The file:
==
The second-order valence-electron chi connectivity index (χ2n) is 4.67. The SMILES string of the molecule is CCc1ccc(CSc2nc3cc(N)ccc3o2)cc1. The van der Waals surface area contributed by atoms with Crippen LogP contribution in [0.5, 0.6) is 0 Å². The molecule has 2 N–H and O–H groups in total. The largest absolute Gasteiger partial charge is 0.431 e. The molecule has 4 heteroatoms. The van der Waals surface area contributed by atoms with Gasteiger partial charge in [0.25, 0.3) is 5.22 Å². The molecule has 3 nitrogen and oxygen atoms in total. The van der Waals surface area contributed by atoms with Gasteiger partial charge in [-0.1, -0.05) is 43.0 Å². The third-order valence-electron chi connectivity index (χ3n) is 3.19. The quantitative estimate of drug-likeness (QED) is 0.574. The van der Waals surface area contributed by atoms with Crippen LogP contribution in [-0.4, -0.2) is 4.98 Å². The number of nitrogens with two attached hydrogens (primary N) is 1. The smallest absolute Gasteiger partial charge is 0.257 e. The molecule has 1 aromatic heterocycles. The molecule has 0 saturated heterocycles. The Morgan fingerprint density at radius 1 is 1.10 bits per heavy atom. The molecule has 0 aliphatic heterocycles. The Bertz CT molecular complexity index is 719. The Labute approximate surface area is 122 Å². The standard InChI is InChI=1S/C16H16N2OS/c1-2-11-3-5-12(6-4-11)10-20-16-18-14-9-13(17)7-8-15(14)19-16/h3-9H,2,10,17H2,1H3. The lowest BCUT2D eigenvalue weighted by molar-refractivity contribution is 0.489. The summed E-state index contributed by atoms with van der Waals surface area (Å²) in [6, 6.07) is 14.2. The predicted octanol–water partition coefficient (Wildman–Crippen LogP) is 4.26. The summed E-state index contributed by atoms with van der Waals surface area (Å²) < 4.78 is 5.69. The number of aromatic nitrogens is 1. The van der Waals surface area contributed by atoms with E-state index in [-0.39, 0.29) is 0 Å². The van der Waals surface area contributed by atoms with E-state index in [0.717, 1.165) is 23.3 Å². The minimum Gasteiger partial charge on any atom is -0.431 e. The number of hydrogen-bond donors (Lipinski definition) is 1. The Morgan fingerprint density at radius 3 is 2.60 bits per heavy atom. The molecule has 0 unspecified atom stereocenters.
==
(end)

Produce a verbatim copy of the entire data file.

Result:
The second-order valence-electron chi connectivity index (χ2n) is 4.67. The SMILES string of the molecule is CCc1ccc(CSc2nc3cc(N)ccc3o2)cc1. The van der Waals surface area contributed by atoms with Crippen LogP contribution in [0.5, 0.6) is 0 Å². The molecule has 2 N–H and O–H groups in total. The largest absolute Gasteiger partial charge is 0.431 e. The molecule has 4 heteroatoms. The van der Waals surface area contributed by atoms with Gasteiger partial charge in [0.25, 0.3) is 5.22 Å². The molecule has 3 nitrogen and oxygen atoms in total. The van der Waals surface area contributed by atoms with Gasteiger partial charge in [-0.1, -0.05) is 43.0 Å². The third-order valence-electron chi connectivity index (χ3n) is 3.19. The quantitative estimate of drug-likeness (QED) is 0.574. The van der Waals surface area contributed by atoms with Crippen LogP contribution in [-0.4, -0.2) is 4.98 Å². The number of nitrogens with two attached hydrogens (primary N) is 1. The smallest absolute Gasteiger partial charge is 0.257 e. The molecule has 1 aromatic heterocycles. The molecule has 0 saturated heterocycles. The Morgan fingerprint density at radius 1 is 1.10 bits per heavy atom. The molecule has 0 aliphatic heterocycles. The Bertz CT molecular complexity index is 719. The Labute approximate surface area is 122 Å². The standard InChI is InChI=1S/C16H16N2OS/c1-2-11-3-5-12(6-4-11)10-20-16-18-14-9-13(17)7-8-15(14)19-16/h3-9H,2,10,17H2,1H3. The lowest BCUT2D eigenvalue weighted by molar-refractivity contribution is 0.489. The summed E-state index contributed by atoms with van der Waals surface area (Å²) in [6, 6.07) is 14.2. The predicted octanol–water partition coefficient (Wildman–Crippen LogP) is 4.26. The summed E-state index contributed by atoms with van der Waals surface area (Å²) < 4.78 is 5.69. The number of aromatic nitrogens is 1. The van der Waals surface area contributed by atoms with E-state index in [-0.39, 0.29) is 0 Å². The van der Waals surface area contributed by atoms with E-state index in [0.717, 1.165) is 23.3 Å². The minimum Gasteiger partial charge on any atom is -0.431 e. The number of hydrogen-bond donors (Lipinski definition) is 1. The Morgan fingerprint density at radius 3 is 2.60 bits per heavy atom. The molecule has 0 unspecified atom stereocenters.